“HomeBiogas is for Florida; you can drop this thing in hot weather, and it will produce gas, it’s an awesome product,” Dowell said. But people in northern climates of the United States may be limited to using a digester only during the warmer months or may be forced to build a greenhouse to maintain high temperatures during the winter.

Michael and Britney Maness live on a 6-acre farm in Puerto Rico and use renewable energy, including solar power and biogas.

“I love drinking tea every day and I don’t have to feel bad to boil water anymore,” Brittney Maness said with a laugh.

She grows her own tea and uses biogas to cook, which is a sustainable way to do something she loves, Maness said.

By-products and limits of anaerobic digestion

The EPA explains how anaerobic digestion digestate product, which is a biofertilizer or an effluent. When considering the analogy of the human digestive system, it would be the “solid that we all produce,” Hobbs said.

“A big plus is the biofertilizer,” Mike Maness said. “This stuff is really good for the plants.”

The Manesses have a passion for horticulture and have seen a significant improvement in their crop yields since using digestate.

But for households without a robust vegetable garden or small farm, the biofertilizer can turn into buckets of sludge that must be treated.

Some municipal wastewater facilities and large farms in the United States have been producing biogas and digestate for decades.

When Roy Vanderhyde installed an anaerobic digester on his southwest Virginia dairy farm in 2008, he wanted to use the digestate as pathogen-free bedding for his animals. But he soon found value in biogas.

The only input to the digester was manure and the biogas was converted on site into electricity. Vanderhyde’s electric bill was $13,000 a month before the digester, he said.

“(It) produced enough electricity that I didn’t have an electric bill,” Vanderhyde said. “Plus, I would sell enough kilowatts for the average 300 homes.”

The Central Marin Sanitation Agency in Northern California is a sewage treatment plant which operates two 80-foot anaerobic digesters. The biogas is transformed onsite into electricity and powers the facilities an average of 19.3 hours per day, according to the agency’s Green Business Report for fiscal year 2021. The digestate is processed and used locally as fertilizer and daily landfill cover. .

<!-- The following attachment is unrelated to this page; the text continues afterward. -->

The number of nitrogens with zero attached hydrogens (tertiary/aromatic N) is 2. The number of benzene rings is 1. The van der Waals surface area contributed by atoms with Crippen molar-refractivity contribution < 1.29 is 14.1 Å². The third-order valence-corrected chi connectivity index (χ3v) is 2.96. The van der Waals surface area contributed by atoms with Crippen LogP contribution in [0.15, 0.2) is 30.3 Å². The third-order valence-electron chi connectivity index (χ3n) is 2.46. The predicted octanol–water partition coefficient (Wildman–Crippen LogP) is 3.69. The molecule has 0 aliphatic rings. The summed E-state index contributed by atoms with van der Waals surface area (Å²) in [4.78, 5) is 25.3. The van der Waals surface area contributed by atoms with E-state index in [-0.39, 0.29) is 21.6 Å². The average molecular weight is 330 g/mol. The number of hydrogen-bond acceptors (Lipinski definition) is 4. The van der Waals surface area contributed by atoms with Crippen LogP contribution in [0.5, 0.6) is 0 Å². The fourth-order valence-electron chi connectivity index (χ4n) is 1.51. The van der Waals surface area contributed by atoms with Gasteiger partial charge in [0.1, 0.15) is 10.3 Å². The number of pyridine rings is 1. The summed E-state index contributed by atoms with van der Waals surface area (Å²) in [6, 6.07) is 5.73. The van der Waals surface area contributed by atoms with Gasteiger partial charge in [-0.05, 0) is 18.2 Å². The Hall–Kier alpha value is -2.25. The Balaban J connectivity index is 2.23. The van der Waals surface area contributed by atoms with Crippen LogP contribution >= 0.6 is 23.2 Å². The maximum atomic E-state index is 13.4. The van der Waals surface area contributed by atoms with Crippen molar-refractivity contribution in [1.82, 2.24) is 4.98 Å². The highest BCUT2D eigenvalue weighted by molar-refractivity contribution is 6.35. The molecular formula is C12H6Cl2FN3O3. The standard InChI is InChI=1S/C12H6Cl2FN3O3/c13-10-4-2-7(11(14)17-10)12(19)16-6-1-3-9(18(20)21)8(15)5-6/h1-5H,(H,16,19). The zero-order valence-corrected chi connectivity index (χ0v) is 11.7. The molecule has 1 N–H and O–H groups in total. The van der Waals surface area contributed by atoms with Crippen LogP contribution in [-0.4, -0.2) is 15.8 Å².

Food waste from local restaurants and grocery stores was added to the agency’s digesters in 2014. The agency now accepts nearly 6 tons of food waste every day. The digesters produced about eight hours of electricity a day before the food waste was used, less than half the energy they currently produce, according to general manager Jason Dow.

But anaerobic digestion has other disadvantages besides digestate management. Systems often have complicated parts that might require sophisticated engineering to troubleshoot. Residential users, such as Alineas, cite the time spent powering the system as a limitation. The Manesses find that the system is water-intensive.

Posters on the HomeBiogas system owners Facebook group frequently visit the page to troubleshoot system issues. Homeowners have experienced leaks, insufficient methane production, difficulty inoculating new systems, and pH imbalance, according to user posts. Since HomeBiogas is headquartered in Israel, it may take time for Americans to receive new parts, according to some US users.

Technical obstacles are not isolated for people who practice anaerobic digestion in their garden. One of two digesters at the Marin County Wastewater Treatment Facility experienced an outage in 2021 that interrupted power generation for more than six months, Dow said.

The preformed concrete dome of Vanderhyde’s digester collapsed in November 2017 due to sulfuric acid buildup, according to Vanderhyde. It ended his nine-year renewable energy production and sparked a four-year legal battle with his insurance company over whether the system was covered.

Despite the potential shortcomings, experts and users like Dowell still find the technology magical.

“Being able to see something that’s considered waste…being able to produce energy was an eye opener for me,” said Hobbs, who first learned about anaerobic digestion in college. .

Hobbs has since earned a doctorate in the field of sustainable environmental engineering and started a non-profit organization called BioGals, which aims to empower women of color and engage communities to co-create solutions for a more sustainable world. According to its site, a major project for the organization is the construction and implementation of anaerobic digesters.

By LARIN BRINK
Capital News Service, Virginia Commonwealth University

Capital News Service is a program of the Robertson School of Media and Culture at Virginia Commonwealth University. Students in the program provide state government coverage for a variety of media outlets in Virginia.